Description - Ancient history is recorded in the sandstone hills that comprise Great Seal State Park. It lies upon the Appalachian escarpment, a line of hills stretching across Ohio's mid section which outline the edge of the Appalachian plateau in the state. North and west of the line are glaciated plains while south and east rugged hills extend to the foothills of the mountains. This definition is obvious from the trails in the park where one can see Columbus on a clear day to the north and unbroken forested ridges to the south.
Copyright: - Ohio Department of Natural Resources
Great Seal State Park
These sharply etched ridges harbor a fine stand of hardwoods. Due to the underlying rock strata, one unexpectedly finds chestnut oaks on the slopes and sugar maples on the crests of the hills where the opposite are more common. Spring wildflowers are abundant in the moist coves, while pawpaws and persimmons entice wildlife in autumn.
- Twenty miles of challenging trails take hikers and horseback riders to scenic vistas of distant ridge tops and the Scioto Valley below. These very hills are depicted on the Great Seal of the State of Ohio, from which the park gets its name. The terrain varies from steep to gently rolling, therefore, it is advised that horses and hikers be well conditioned. The yellow-blazed Sugarloaf Mountain Trail extends 2.1 miles climbing through dense maple-dominated forests to the crest of Sugarloaf. The loop is short and rises almost 500 feet in less than a quarter mile. The blue-blazed Shawnee Ridge Trail travels 7.8 miles comprising Bald Hill, Sand Hills and parts of Rocky Knob. Several steep sections are part of this forested trail. The strenuous Mt. Ives Trail is blaze orange winding 6.4 miles along Mt. Ives while providing several scenic vistas. Grouse Rock and Picnic Loop are limited to hikers only while Spring Run accommodates both hikers and cross-country skiers (weather permitting).
Those wishing to stay overnight will find a 15-site campground offering pressurized water, vault latrines and a shelter. The campground is scenically located adjacent to Sugarloaf Mountain, offering a view of the Scioto Valley below. Pets welcome.
The picnic area is scenic as well offering water latrine, playground and shelter which is non-reservable.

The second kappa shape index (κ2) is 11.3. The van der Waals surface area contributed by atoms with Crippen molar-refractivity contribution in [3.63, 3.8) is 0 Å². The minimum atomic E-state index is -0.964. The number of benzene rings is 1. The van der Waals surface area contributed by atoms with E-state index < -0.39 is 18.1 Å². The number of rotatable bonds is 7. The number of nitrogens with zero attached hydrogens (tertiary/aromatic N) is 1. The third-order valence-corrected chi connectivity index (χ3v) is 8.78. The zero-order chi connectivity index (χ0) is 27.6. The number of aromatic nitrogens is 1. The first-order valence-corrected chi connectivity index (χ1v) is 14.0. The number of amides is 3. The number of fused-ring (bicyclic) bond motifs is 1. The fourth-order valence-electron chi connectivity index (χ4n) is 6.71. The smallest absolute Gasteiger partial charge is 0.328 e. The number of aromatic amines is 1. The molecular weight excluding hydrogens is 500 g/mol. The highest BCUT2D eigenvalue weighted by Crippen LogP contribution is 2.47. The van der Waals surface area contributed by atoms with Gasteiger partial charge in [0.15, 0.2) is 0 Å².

Great Seal invites hunters to use the designated areas when carrying a valid Ohio hunting license.
Recreation - Five miles of hiking trails and 17 miles of bike and bridle path invite the visitor to explore this beautiful semi-developed park. Fifteen non-electric campsites provide the traveler with an overnight location. Picnicking, including picnic shelters offer an enjoyable and scenic outdoor dining experience. Hunting is available in designated areas. Cross-country skiing is the only winter sport offered.
Climate - This state has four distinct seasons and a brilliant fall foliage display in it southern woods during mid October. Winter lasts from December through February with average temperatures near 25 degrees F. Low temperatures dip to single digits, but do not often drop below zero. Northern regions of the state receive average snowfall amounts of 55 inches, while the central and southern regions of the state receive lesser amounts with averages near 30 inches. This difference is caused by lake-affect moisture patterns.
Spring temperatures begin to warm the landscapes of Ohio by mid March and are in full swing by April. Temperatures range from 40 through 70 degrees F through the spring months. This season often brings the most rainfall, before the drying heat of summer. Summer can be extremely hot and humid in the interior of Ohio. Temperatures reach above 90 degrees F frequently through July and August. Cooler fall temperatures don't reach the region until mid to late September. This is a pleasant time to visit as the air is crisp with low humidity levels. Ohio's annual precipitation usually reaches slightly above 50 inches.
Great Seal State Park is located just north of the town of Chillicothe off U.S. Highway 23 at the Delano exit.